Reflections in the Education Pool – Part 3

The time of school change is upon us and for some the feeling associated with that is dread. Resistance is a natural response to change forcing one out of their comfort zone. However, change is a necessity especially in light of the fact that without the willingness to change we will be passed over by others that are embracing it.

When I think about educational change I cannot help but think about one of my teachers from high school (for the purposes of this post I will refer to him as Mr. Smith). Mr. Smith was my calculus teacher in school and he was a fantastic teacher with many years of experience teaching high level math. One day I came into school and told him that I was likely going to be missing quite a bit of school due to contracting mono and I asked him if there was anything that I could do while I was out. At that point he opened up his ancient lesson planner, a book that he had held onto proudly since he first started teaching, and proceeded to read out to me each of the assignments he was going to be giving for the next three weeks. At the time I remember thinking, “man, this guy is really organized” but now I am not so sure I agree with that sentiment. Now I question whether maintaining the same plans year after year and never deviating is in the best interest of students. Mr. Smith was a very effective teacher when I had him as a student (at least in my eyes) but though the material of calculus has not changed much since the time of Newton and Leibniz something has changed; students and the way they learn.

The video below does not speak directly to education, but it does present an idea that applies to education and the trends that we are now experiencing in it.

  1. What do you feel is the primary message in this video?
  2. How can the message of this video be applied to your job?

Please post your thoughts and comments so we can have some discussion. Thanks for reading.


Filed under education

8 responses to “Reflections in the Education Pool – Part 3

  1. Laura mcdonell

    I love this! I am still trying to process all of it…it is ver true for us as teachers…our students..and I think of this in the sports world as well. I appreciate the circle visual..that made a lot of sense. It reminds me of the last half marathon I ran which was all hills..hitting the top of the hill was awesome…as it is in our teaching job…but it takes the most courage to keep going and climb the next one when we think back about how hard it was along the way…it takes a lot of work to reach the top…and to do it over again seems like a lot sometimes. Especially when the top keeps getting higher. Thanks for your inspirational posts.. I look forward to them.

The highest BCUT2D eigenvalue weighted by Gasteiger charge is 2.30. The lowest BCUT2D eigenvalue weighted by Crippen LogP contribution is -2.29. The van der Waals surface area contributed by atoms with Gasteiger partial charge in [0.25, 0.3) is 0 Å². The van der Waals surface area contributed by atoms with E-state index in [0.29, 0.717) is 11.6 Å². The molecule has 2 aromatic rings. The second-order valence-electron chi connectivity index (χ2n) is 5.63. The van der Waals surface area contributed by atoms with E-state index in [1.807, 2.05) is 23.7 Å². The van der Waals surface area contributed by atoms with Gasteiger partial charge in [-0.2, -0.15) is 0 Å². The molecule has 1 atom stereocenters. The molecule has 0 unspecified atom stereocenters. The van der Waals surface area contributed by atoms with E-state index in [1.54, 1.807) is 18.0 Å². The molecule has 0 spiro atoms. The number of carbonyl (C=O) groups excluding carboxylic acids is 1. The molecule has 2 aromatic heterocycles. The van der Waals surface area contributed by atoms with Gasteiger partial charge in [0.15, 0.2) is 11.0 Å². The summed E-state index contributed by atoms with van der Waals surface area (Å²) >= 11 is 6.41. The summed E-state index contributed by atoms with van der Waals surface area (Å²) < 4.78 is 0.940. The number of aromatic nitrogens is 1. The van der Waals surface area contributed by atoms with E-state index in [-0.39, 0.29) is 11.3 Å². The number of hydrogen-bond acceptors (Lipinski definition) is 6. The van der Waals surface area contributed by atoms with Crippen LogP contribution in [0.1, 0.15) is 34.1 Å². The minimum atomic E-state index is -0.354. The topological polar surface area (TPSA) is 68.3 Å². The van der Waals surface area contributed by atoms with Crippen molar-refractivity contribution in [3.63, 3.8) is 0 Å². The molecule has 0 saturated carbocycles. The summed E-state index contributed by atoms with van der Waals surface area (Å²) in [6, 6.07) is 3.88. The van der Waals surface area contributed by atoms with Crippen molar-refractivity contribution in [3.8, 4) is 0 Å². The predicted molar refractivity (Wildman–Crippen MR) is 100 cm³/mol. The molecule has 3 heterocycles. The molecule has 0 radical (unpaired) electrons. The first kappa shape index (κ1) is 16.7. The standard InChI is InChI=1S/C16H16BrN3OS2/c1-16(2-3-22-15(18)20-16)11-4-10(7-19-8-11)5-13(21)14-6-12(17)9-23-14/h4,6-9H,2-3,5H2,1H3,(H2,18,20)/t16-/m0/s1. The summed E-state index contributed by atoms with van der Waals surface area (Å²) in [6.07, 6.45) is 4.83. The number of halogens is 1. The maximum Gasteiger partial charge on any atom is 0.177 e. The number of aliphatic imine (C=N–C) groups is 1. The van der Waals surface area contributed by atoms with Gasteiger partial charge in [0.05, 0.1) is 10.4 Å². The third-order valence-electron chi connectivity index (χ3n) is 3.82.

• Thanks for your kind words Laura. I like your reference to marathon running, it is quite an excellent analogy. Teaching is about adjustments and peaks and valleys as is a marathon. Thanks for sharing.

  2. Heidi

    I think the most unhappy people in their profession are those that show up and do as little as possible. We spend most of our lives at work and doing work related activities at home, your work should be your passion.

  3. Danna

    This is awful – but at the beginning of the year I try to train my students to use the classroom calendar to locate/take missing assignments, and then provide them with the online resources to find assignments when they are out. However, when they come to me … I do EXACTLY what your calculus teacher does! OMG I am such an enabler!!!

    • But will you change the assignments/plans from year to year or will they remain exactly the same? The ability to adapt your plans and constantly tweak them is how success is continued.

  4. Kristen Humble

    I love a good snow day off or two, but I LOVE TEACHING! There is nothing better than seeing my students succeed. Being a Spanish teacher, I love the return at this time of year when I can greet students in the hall, or have a conversation in the cafeteria that is totally in Spanish. Hearing the short video of the man speaking of success in the business world reminded me of how different our measurements of success are in teaching. I see success around me everyday embodied in my students, but it can be frustrating to see how differently the state measures success. I just hope that I continue to have a strong passion about teaching my students and seeing them achieve, regardless of how the state measures their success or “growth” in the future.

    • Kristen, you have hit on an interesting point in how the business world relates to the education world. One of the issues that is prevalent right now is the “grading” of schools. In many ways business models have been applied to determining effectiveness of schools. Unfortunately, this is not an apple to apple comparison and does not include many of the intangibles that are so important in the classroom.

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